This is something I posted in conversation on the Nefesh ListServe right after the devastating Orlando terrorist act. I am gratified that many of the points I made here seem to be related to points made in Part One of the Fall 2016 edition of The New Atlantis. After reading that publication, I decided to post this publicly.
I work with gay clients. Gay men who are orthodox. Some of them struggle with wanting to come out and embrace their homosexuality but remain conflicted with their Torah identity, others wanting to embrace their Torah identity but remain conflicted with their homosexual identity and still others who are simply conflicted about what their homosexual impulses mean to them. I have bared witness to the palpable pain of some of my clients when hate crimes are perpetrated against the gay community.
A sociology professor of mine commented that in modern times, Orthodox Jews are roughly thirty years behind the general Western culture in terms of grappling with what should be considered normative behaviors. I surmise that what was discussed forty years ago by the general culture regarding the normalization of homosexuality is hitting the waves of Orthodox culture for the first time now. Much like marijuana usage was almost unheard of in much of the Orthodox Jewish world thirty years ago.
As a singular group of orthodox Jewish therapists there are many differences amongst us regarding our exposure and acceptance of societal norms. As professionals, trained by and exposed to the mores of Western society’s universities we accept certain ideas about identity, happiness and the hierarchy of human needs. And when we contemplate certain areas that address the intersection of modern psychology and religion we bring with us our modern day training. And this, in my opinion, is overall absolutely amazing. I still believe very strongly that as a whole there are areas of Torah that are waiting to be explored, explained and taught by us as a group to the general population given our unique and expert understanding of humanity. But some of us are more exposed than others to Western norms. I tend to think I lie on the less charedi side of many of these discussions.
Some of our clients accept certain ideas and norms from the Western culture as fact and others resist. And their resistance has real world implications in areas where politics, history and social pressures impact our clinical understanding. These differences are not just amongst individuals but are powerful differences amongst the various cultures within Orthodox Judaism. To compound this, we as therapists also come from varying backgrounds. In discussing our Orthodox clients we bring not only our own values and clinical training to our work but we contemplate the various backgrounds of the people we treat.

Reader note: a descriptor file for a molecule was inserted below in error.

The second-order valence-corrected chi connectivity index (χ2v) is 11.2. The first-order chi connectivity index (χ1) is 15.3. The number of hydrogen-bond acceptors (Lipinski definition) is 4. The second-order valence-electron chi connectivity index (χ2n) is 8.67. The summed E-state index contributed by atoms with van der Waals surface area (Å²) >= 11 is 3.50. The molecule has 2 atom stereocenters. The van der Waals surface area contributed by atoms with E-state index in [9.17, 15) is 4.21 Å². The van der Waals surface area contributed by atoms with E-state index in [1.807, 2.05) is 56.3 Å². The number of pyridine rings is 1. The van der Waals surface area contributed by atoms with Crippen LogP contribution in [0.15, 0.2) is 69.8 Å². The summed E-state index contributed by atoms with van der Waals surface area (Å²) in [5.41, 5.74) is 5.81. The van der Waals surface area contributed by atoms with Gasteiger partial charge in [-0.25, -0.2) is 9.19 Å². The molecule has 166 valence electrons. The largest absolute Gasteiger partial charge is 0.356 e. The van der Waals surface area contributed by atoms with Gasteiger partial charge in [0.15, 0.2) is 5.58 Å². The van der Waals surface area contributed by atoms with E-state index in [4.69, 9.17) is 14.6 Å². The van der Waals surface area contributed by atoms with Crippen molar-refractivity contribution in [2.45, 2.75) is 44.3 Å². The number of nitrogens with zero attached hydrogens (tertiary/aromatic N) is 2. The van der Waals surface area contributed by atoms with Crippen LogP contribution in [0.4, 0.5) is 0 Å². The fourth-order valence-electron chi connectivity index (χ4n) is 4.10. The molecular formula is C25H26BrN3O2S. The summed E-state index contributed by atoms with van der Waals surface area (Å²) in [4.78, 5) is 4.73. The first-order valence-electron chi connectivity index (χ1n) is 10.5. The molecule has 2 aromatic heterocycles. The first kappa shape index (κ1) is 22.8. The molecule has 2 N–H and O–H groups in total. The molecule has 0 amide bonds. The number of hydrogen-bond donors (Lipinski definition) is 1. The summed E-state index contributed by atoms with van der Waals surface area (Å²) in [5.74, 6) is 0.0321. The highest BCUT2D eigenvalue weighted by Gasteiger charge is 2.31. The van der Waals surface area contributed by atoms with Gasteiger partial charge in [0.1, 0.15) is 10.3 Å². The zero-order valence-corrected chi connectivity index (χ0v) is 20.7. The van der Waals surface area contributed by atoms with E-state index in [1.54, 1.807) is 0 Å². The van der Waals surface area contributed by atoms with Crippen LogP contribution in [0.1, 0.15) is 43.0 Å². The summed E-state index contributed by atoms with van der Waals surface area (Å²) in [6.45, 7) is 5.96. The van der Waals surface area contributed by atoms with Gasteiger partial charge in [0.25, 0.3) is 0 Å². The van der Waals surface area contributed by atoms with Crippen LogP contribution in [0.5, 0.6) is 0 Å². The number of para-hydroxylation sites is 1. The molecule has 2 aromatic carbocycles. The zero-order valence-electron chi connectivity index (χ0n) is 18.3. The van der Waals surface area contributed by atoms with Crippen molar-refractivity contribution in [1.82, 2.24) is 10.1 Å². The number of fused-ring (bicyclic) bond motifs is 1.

And so, the discussions we have amongst ourselves as therapists about sexuality sometimes feel so off kilter. Unfortunately when discussing topics like homosexuality things get offensive and personal. (As is true in the larger general society as well.) Besides, there is often the risk as therapists, who are in the position to have all the answers, to come across as definitive and judgmental. We need to listen better to each other. Orthodox Jewish Rabbis, who are on the front line of dealing with communal issues, have yet to figure out how to wrap their heads around the plethora of issues involving homosexuality and they are turning to therapists. I get the sense that many Orthodox Jewish therapists don't know how to wrap their heads around these issues either. And this has been confirmed to me by the plethora of discussions I have had with colleagues, supervisees and with Jewish educators.
It would be detrimental to this discussion to not include a social history of homosexuality. Detrimental because there are nuances missing from what people have written sensationally about the LGBTQ community.
Let me be very clear. Homosexuality is a painful topic that the various Orthodox Jewish cultures are becoming more aware of the need to grapple with. We are forty years behind the general culture, so we are roughly in line with how my sociology professor framed it. The struggle of men and women feeling as if they can never marry or have emotionally and sexually fulfilling relationships in the year 2016 in our sexually-drenched, emotionally-craved and socially-anorexic Western culture is beyond fathomable. The pain that single people feel in our family-oriented frum world adds just another layer. And yes, I too have been moved to tears listening to the struggle of some of my gay clients.
What is often missing from this discussion is how social-constructionism plays into the narratives the Western world tells about homosexuality. Social constructs are the way social groups tell their story, or self-identify. Meaning becomes attached to various experiences based on how an individual or groups of individuals chooses to accept or define natural occurrences. In this vain, a social construct is an idea that appears to be natural and obvious to people who accept it but may or may not represent reality. Certainly it may not be how other social groups accept the very same natural occurrences. Once meaning is attached to a natural phenomenon the narrative that follows simply flows.